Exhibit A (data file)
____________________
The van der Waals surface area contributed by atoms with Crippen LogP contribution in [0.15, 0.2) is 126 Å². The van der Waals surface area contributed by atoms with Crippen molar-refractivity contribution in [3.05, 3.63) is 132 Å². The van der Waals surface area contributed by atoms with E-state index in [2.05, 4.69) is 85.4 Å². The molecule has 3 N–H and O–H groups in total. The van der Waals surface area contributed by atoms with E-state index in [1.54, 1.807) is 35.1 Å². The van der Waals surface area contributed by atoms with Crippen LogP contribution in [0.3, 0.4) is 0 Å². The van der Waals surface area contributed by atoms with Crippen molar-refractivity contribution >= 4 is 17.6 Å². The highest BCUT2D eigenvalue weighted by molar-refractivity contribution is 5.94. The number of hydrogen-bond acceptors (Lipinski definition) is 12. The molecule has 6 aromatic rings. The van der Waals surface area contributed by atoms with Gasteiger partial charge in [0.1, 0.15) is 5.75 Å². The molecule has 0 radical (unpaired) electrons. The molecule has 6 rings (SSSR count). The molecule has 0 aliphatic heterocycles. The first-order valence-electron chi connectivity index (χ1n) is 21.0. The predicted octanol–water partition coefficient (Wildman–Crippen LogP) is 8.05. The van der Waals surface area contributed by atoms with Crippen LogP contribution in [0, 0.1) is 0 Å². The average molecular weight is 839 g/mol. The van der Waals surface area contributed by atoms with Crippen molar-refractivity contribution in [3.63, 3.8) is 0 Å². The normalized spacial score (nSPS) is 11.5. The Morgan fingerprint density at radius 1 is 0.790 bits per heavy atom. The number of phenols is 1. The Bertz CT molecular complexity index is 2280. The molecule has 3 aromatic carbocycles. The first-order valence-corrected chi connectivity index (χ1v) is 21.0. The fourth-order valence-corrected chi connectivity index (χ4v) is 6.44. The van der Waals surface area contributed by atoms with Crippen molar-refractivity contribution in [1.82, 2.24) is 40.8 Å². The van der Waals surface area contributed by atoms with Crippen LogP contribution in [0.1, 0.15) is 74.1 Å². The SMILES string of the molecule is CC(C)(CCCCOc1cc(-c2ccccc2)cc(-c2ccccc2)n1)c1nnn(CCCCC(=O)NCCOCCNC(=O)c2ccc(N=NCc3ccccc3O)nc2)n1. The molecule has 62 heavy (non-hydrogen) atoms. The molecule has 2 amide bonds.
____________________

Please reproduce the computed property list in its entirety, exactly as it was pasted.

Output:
The van der Waals surface area contributed by atoms with Crippen LogP contribution in [0.15, 0.2) is 126 Å². The van der Waals surface area contributed by atoms with Crippen molar-refractivity contribution in [3.05, 3.63) is 132 Å². The van der Waals surface area contributed by atoms with E-state index in [2.05, 4.69) is 85.4 Å². The molecule has 3 N–H and O–H groups in total. The van der Waals surface area contributed by atoms with E-state index in [1.54, 1.807) is 35.1 Å². The van der Waals surface area contributed by atoms with Crippen LogP contribution in [0.3, 0.4) is 0 Å². The van der Waals surface area contributed by atoms with Crippen molar-refractivity contribution >= 4 is 17.6 Å². The highest BCUT2D eigenvalue weighted by molar-refractivity contribution is 5.94. The number of hydrogen-bond acceptors (Lipinski definition) is 12. The molecule has 6 aromatic rings. The van der Waals surface area contributed by atoms with Gasteiger partial charge in [0.1, 0.15) is 5.75 Å². The molecule has 0 radical (unpaired) electrons. The molecule has 6 rings (SSSR count). The molecule has 0 aliphatic heterocycles. The first-order valence-electron chi connectivity index (χ1n) is 21.0. The predicted octanol–water partition coefficient (Wildman–Crippen LogP) is 8.05. The van der Waals surface area contributed by atoms with Crippen LogP contribution in [0, 0.1) is 0 Å². The average molecular weight is 839 g/mol. The van der Waals surface area contributed by atoms with Crippen molar-refractivity contribution in [3.63, 3.8) is 0 Å². The normalized spacial score (nSPS) is 11.5. The Morgan fingerprint density at radius 1 is 0.790 bits per heavy atom. The number of phenols is 1. The Bertz CT molecular complexity index is 2280. The molecule has 3 aromatic carbocycles. The first-order valence-corrected chi connectivity index (χ1v) is 21.0. The fourth-order valence-corrected chi connectivity index (χ4v) is 6.44. The van der Waals surface area contributed by atoms with Crippen molar-refractivity contribution in [1.82, 2.24) is 40.8 Å². The van der Waals surface area contributed by atoms with Crippen LogP contribution in [0.1, 0.15) is 74.1 Å². The SMILES string of the molecule is CC(C)(CCCCOc1cc(-c2ccccc2)cc(-c2ccccc2)n1)c1nnn(CCCCC(=O)NCCOCCNC(=O)c2ccc(N=NCc3ccccc3O)nc2)n1. The molecule has 62 heavy (non-hydrogen) atoms. The molecule has 2 amide bonds.